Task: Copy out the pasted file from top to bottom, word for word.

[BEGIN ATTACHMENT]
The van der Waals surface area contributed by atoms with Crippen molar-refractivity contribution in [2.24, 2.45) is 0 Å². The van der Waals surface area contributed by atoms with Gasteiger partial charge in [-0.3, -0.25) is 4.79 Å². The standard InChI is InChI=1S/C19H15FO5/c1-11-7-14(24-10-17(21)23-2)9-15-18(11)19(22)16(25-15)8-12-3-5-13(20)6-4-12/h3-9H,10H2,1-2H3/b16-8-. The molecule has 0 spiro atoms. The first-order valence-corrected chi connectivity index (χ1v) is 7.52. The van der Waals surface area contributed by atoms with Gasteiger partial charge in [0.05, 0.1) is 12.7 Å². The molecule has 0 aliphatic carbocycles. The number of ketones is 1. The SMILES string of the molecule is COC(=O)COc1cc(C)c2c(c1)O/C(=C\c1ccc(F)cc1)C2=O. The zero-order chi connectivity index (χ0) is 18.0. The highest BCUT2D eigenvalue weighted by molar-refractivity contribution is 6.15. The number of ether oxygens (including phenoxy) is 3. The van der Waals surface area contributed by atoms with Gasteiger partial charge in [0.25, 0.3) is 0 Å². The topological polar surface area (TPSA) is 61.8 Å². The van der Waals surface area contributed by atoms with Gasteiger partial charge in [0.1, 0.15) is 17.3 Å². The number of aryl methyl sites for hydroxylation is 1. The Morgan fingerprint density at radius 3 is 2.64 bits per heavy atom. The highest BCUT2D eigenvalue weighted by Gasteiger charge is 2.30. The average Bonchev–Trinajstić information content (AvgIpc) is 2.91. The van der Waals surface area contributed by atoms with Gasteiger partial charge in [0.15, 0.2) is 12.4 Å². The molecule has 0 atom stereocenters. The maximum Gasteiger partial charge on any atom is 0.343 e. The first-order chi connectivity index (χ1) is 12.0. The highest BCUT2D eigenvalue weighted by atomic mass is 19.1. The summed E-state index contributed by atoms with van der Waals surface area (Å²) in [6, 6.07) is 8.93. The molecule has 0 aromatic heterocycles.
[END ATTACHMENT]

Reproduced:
The van der Waals surface area contributed by atoms with Crippen molar-refractivity contribution in [2.24, 2.45) is 0 Å². The van der Waals surface area contributed by atoms with Gasteiger partial charge in [-0.3, -0.25) is 4.79 Å². The standard InChI is InChI=1S/C19H15FO5/c1-11-7-14(24-10-17(21)23-2)9-15-18(11)19(22)16(25-15)8-12-3-5-13(20)6-4-12/h3-9H,10H2,1-2H3/b16-8-. The molecule has 0 spiro atoms. The first-order valence-corrected chi connectivity index (χ1v) is 7.52. The van der Waals surface area contributed by atoms with Gasteiger partial charge in [0.05, 0.1) is 12.7 Å². The molecule has 0 aliphatic carbocycles. The number of ketones is 1. The SMILES string of the molecule is COC(=O)COc1cc(C)c2c(c1)O/C(=C\c1ccc(F)cc1)C2=O. The zero-order chi connectivity index (χ0) is 18.0. The highest BCUT2D eigenvalue weighted by molar-refractivity contribution is 6.15. The number of ether oxygens (including phenoxy) is 3. The van der Waals surface area contributed by atoms with Gasteiger partial charge in [0.25, 0.3) is 0 Å². The topological polar surface area (TPSA) is 61.8 Å². The van der Waals surface area contributed by atoms with Gasteiger partial charge in [0.1, 0.15) is 17.3 Å². The number of aryl methyl sites for hydroxylation is 1. The Morgan fingerprint density at radius 3 is 2.64 bits per heavy atom. The highest BCUT2D eigenvalue weighted by Gasteiger charge is 2.30. The average Bonchev–Trinajstić information content (AvgIpc) is 2.91. The van der Waals surface area contributed by atoms with Gasteiger partial charge in [0.15, 0.2) is 12.4 Å². The molecule has 0 atom stereocenters. The maximum Gasteiger partial charge on any atom is 0.343 e. The first-order chi connectivity index (χ1) is 12.0. The highest BCUT2D eigenvalue weighted by atomic mass is 19.1. The summed E-state index contributed by atoms with van der Waals surface area (Å²) in [6, 6.07) is 8.93. The molecule has 0 aromatic heterocycles.